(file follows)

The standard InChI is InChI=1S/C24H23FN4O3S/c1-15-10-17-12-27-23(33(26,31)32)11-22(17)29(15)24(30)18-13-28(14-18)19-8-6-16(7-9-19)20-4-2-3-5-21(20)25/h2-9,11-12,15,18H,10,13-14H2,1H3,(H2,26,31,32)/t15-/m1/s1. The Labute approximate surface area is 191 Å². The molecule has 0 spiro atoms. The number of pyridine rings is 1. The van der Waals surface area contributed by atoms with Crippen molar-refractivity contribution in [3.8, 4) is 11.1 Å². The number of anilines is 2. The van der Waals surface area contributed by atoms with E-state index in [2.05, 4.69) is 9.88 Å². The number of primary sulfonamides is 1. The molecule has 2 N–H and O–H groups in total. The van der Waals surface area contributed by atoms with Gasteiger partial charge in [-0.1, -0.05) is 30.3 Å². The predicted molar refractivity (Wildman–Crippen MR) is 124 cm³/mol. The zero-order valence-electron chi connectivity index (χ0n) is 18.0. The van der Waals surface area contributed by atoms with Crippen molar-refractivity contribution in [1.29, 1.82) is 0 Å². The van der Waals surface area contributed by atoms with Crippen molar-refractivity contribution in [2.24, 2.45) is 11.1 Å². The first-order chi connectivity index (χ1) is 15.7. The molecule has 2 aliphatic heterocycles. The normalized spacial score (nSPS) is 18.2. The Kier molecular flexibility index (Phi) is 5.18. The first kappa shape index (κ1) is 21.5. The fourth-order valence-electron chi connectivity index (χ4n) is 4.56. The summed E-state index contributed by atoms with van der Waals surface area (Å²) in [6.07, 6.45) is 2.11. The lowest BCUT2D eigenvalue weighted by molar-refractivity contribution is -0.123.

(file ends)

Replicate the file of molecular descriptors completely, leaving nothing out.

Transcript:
The standard InChI is InChI=1S/C24H23FN4O3S/c1-15-10-17-12-27-23(33(26,31)32)11-22(17)29(15)24(30)18-13-28(14-18)19-8-6-16(7-9-19)20-4-2-3-5-21(20)25/h2-9,11-12,15,18H,10,13-14H2,1H3,(H2,26,31,32)/t15-/m1/s1. The Labute approximate surface area is 191 Å². The molecule has 0 spiro atoms. The number of pyridine rings is 1. The van der Waals surface area contributed by atoms with Crippen molar-refractivity contribution in [3.8, 4) is 11.1 Å². The number of anilines is 2. The van der Waals surface area contributed by atoms with E-state index in [2.05, 4.69) is 9.88 Å². The number of primary sulfonamides is 1. The molecule has 2 N–H and O–H groups in total. The van der Waals surface area contributed by atoms with Gasteiger partial charge in [-0.1, -0.05) is 30.3 Å². The predicted molar refractivity (Wildman–Crippen MR) is 124 cm³/mol. The zero-order valence-electron chi connectivity index (χ0n) is 18.0. The van der Waals surface area contributed by atoms with Crippen molar-refractivity contribution in [1.29, 1.82) is 0 Å². The van der Waals surface area contributed by atoms with Crippen molar-refractivity contribution in [2.24, 2.45) is 11.1 Å². The first-order chi connectivity index (χ1) is 15.7. The molecule has 2 aliphatic heterocycles. The normalized spacial score (nSPS) is 18.2. The Kier molecular flexibility index (Phi) is 5.18. The first kappa shape index (κ1) is 21.5. The fourth-order valence-electron chi connectivity index (χ4n) is 4.56. The summed E-state index contributed by atoms with van der Waals surface area (Å²) in [6.07, 6.45) is 2.11. The lowest BCUT2D eigenvalue weighted by molar-refractivity contribution is -0.123.